Post # 1
Previously I started a few threads about going for an internal position that’d be a big jump for me (in position level and pay) and wasn’t sure how to go about negotiating the salary, especially since I don’t have the 5 years of experience that they ask for, or a finance designation, but I’m one of the most qualified people based on experience. I had a meeting scheduled with the person who’d be my new boss’ boss this morning.
I got an informal job offer (yay, but I’m not going to be super excited until I have an actual, formal offer in my hands!). Basically, they are creating a position for me…but it’s one step lower (Associate, as opposed to Consultant). She said she thinks it’ll be a better fit for my skills, but I disagree – the Associate job is more based on strategic planning (which is harder to me), whereas the Consultant job is more based on talking to people and making presentations (which i naturally excel at).
Regardless, it’ll be a huge improvement over what I’m doing now, both in responsibilities and pay, so I’m happy. Also, if a consultant position opens up, I will be able to move into it (although it depends on when there’s a vacancy – the boss said 2-3 years but you never know). 🙂
Those who were interested asked me to update them on the pay situation. This job is level 9 (I’m currently 11, the job I was going for is 8). That means the minimum pay range is 47-50, average range is 50-61, max range is 61-70. I’m making 40 now, and it’s supposed to go up to 45 next month.
How much should I ask for now? I feel like I should be paid on the high end because of my 5 languages (one of which they really need), and I’ll have to do the consulting for the French-speaking part of the country, so I’m doing some level 8 work. I was thinking of asking for maybe 63 to hopefully get 60. Does that sound reasonable?
Post # 3
Think of it this way, if you asked for a 25% pay raise at $45000, that puts you at $56250. 25% is a huge jump for an internal position, but not unheard of for external positions. A 10% raise at $45000, puts you near $50000. My guess is that you’ll see a formal offer with a salary between $50k-$55k. Does that mean you can’t ask for more? No. You can definitely try. I just wanted to give you some figures, and put things in a perspective for you. Do you happen to know any coworkers who made an internal switch? Maybe you can ask about their salary increase in terms of percentage?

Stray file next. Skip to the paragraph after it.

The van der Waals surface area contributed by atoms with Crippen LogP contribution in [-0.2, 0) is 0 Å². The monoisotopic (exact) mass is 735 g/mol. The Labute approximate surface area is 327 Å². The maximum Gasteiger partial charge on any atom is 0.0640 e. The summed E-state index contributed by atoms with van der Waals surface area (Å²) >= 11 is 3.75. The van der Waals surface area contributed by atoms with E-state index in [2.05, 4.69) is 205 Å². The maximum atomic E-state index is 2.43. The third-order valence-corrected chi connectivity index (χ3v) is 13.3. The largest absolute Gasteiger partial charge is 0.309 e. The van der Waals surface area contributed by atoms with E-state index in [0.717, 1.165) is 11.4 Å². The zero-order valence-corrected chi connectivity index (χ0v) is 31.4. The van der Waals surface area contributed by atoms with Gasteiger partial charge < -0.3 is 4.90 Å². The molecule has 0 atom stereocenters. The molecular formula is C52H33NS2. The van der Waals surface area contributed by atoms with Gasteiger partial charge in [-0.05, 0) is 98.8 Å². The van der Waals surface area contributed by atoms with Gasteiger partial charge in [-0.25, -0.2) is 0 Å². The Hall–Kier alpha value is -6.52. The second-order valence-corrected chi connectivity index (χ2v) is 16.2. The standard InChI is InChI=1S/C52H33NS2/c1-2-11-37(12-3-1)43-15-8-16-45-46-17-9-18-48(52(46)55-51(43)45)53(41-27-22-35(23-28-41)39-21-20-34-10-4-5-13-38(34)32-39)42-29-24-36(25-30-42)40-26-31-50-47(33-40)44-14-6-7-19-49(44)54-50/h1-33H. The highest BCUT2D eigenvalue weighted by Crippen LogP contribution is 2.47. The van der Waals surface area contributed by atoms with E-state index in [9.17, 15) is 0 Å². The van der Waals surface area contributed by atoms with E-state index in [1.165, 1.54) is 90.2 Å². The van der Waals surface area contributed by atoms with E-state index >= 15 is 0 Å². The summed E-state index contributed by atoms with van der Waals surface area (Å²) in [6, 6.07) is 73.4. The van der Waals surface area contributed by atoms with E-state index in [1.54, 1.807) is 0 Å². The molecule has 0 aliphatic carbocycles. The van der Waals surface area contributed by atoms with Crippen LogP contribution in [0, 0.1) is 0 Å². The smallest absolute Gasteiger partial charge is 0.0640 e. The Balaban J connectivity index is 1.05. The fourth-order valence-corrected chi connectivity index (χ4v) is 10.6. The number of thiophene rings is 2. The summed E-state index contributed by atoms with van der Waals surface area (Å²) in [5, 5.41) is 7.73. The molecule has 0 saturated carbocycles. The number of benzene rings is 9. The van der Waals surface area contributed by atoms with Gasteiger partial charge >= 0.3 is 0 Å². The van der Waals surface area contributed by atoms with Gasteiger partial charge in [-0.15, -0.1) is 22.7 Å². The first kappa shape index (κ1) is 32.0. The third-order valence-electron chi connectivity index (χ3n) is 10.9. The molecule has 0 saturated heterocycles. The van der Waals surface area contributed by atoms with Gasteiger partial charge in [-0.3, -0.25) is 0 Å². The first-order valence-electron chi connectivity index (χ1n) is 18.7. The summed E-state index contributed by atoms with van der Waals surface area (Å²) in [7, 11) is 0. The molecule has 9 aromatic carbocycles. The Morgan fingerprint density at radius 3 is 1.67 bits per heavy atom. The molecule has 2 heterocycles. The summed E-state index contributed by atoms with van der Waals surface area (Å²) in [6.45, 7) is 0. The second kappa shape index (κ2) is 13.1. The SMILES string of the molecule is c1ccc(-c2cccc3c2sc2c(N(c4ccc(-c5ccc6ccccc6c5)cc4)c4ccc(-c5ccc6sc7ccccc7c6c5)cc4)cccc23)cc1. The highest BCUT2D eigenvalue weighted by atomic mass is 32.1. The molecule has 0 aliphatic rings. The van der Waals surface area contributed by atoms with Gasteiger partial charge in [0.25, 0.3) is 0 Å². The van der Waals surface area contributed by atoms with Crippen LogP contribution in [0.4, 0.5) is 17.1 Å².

Post # 4
@ChicFoodist: Are you basing that salary range off the consulting position or the associate level one they created? Because they did adjust the position title/duties, so I would expect them to adjust the pay. While you may speak 5 languages, are all languages relevant to the position?
Last year, I made a huge salary increase (25%) after an internal promotion. I didn’t have to do much negotiating and I thought their offer was pretty fair. I did not meet all of the requirement, but did a really good job in my previous position. I knew I was quailifed, but I also recognized that jumping above 25% is unusual and could be a hard case to make.
While I would say definitely advocate for yourself, I would encourage you to not get too caught up in the amounts and possibly fray any relationships. It never hurts to ask, but pushing too hard may not bode well either.
Post # 5
Oh, I guess I should add that the original pay range for the level 8 job was 60-65 minimum, 65-79 average, and 79-90 max.
Post # 6
@ChicFoodist: I would probably expect the middle range. I assume people making the higher end have been in the position for a while (or are extremely well qualified) and are on the cusp of getting bumped to the next level. That’s just my thoughts though.
Post # 7
It’s interesting how different the suggestions are on this board vs. another one that I go on with mostly guys on it. 😛 I am extremely qualified for this role – I’d even be confident taking on the consultant position because all my skills are a perfect fit. I guess I’ll see what they offer me first!
Post # 8
I’ve heard it’s good to wait out their offer, and if you’re happy with it, counter it with an extra 5-8k added.
We can offer you $10,000 for this position.
“That’s wonderful, but I crunched my numbers and I would need something in the $15,000 – 18,000 range.”